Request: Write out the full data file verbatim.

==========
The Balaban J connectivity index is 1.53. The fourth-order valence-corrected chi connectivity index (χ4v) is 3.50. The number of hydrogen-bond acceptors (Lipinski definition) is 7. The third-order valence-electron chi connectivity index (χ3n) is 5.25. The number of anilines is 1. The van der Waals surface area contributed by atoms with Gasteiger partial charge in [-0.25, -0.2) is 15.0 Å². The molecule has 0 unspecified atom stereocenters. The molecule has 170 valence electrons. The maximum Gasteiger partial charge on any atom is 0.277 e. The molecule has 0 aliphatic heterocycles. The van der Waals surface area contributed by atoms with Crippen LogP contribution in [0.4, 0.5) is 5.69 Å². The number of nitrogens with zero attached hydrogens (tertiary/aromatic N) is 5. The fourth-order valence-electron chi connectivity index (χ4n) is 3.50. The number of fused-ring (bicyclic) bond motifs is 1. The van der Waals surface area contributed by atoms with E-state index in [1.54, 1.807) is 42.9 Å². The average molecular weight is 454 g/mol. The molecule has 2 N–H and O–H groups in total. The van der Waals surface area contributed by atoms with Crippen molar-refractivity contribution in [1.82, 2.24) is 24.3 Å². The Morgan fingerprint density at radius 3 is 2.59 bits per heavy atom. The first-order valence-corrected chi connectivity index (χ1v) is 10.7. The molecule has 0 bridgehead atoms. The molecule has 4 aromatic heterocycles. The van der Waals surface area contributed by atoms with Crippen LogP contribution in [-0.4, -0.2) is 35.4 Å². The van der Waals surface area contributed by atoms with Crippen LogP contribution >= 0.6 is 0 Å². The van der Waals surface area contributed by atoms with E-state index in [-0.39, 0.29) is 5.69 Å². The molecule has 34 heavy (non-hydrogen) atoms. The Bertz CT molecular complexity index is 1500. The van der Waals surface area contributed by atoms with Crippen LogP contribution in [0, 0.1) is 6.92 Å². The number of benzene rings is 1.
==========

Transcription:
The Balaban J connectivity index is 1.53. The fourth-order valence-corrected chi connectivity index (χ4v) is 3.50. The number of hydrogen-bond acceptors (Lipinski definition) is 7. The third-order valence-electron chi connectivity index (χ3n) is 5.25. The number of anilines is 1. The van der Waals surface area contributed by atoms with Gasteiger partial charge in [-0.25, -0.2) is 15.0 Å². The molecule has 0 unspecified atom stereocenters. The molecule has 170 valence electrons. The maximum Gasteiger partial charge on any atom is 0.277 e. The molecule has 0 aliphatic heterocycles. The van der Waals surface area contributed by atoms with Crippen LogP contribution in [0.4, 0.5) is 5.69 Å². The number of nitrogens with zero attached hydrogens (tertiary/aromatic N) is 5. The fourth-order valence-electron chi connectivity index (χ4n) is 3.50. The number of fused-ring (bicyclic) bond motifs is 1. The van der Waals surface area contributed by atoms with E-state index in [1.54, 1.807) is 42.9 Å². The average molecular weight is 454 g/mol. The molecule has 2 N–H and O–H groups in total. The van der Waals surface area contributed by atoms with Crippen molar-refractivity contribution in [1.82, 2.24) is 24.3 Å². The Morgan fingerprint density at radius 3 is 2.59 bits per heavy atom. The first-order valence-corrected chi connectivity index (χ1v) is 10.7. The molecule has 0 bridgehead atoms. The molecule has 4 aromatic heterocycles. The van der Waals surface area contributed by atoms with Crippen LogP contribution in [-0.4, -0.2) is 35.4 Å². The van der Waals surface area contributed by atoms with Crippen LogP contribution >= 0.6 is 0 Å². The van der Waals surface area contributed by atoms with E-state index in [-0.39, 0.29) is 5.69 Å². The molecule has 34 heavy (non-hydrogen) atoms. The Bertz CT molecular complexity index is 1500. The van der Waals surface area contributed by atoms with Crippen LogP contribution in [0, 0.1) is 6.92 Å². The number of benzene rings is 1.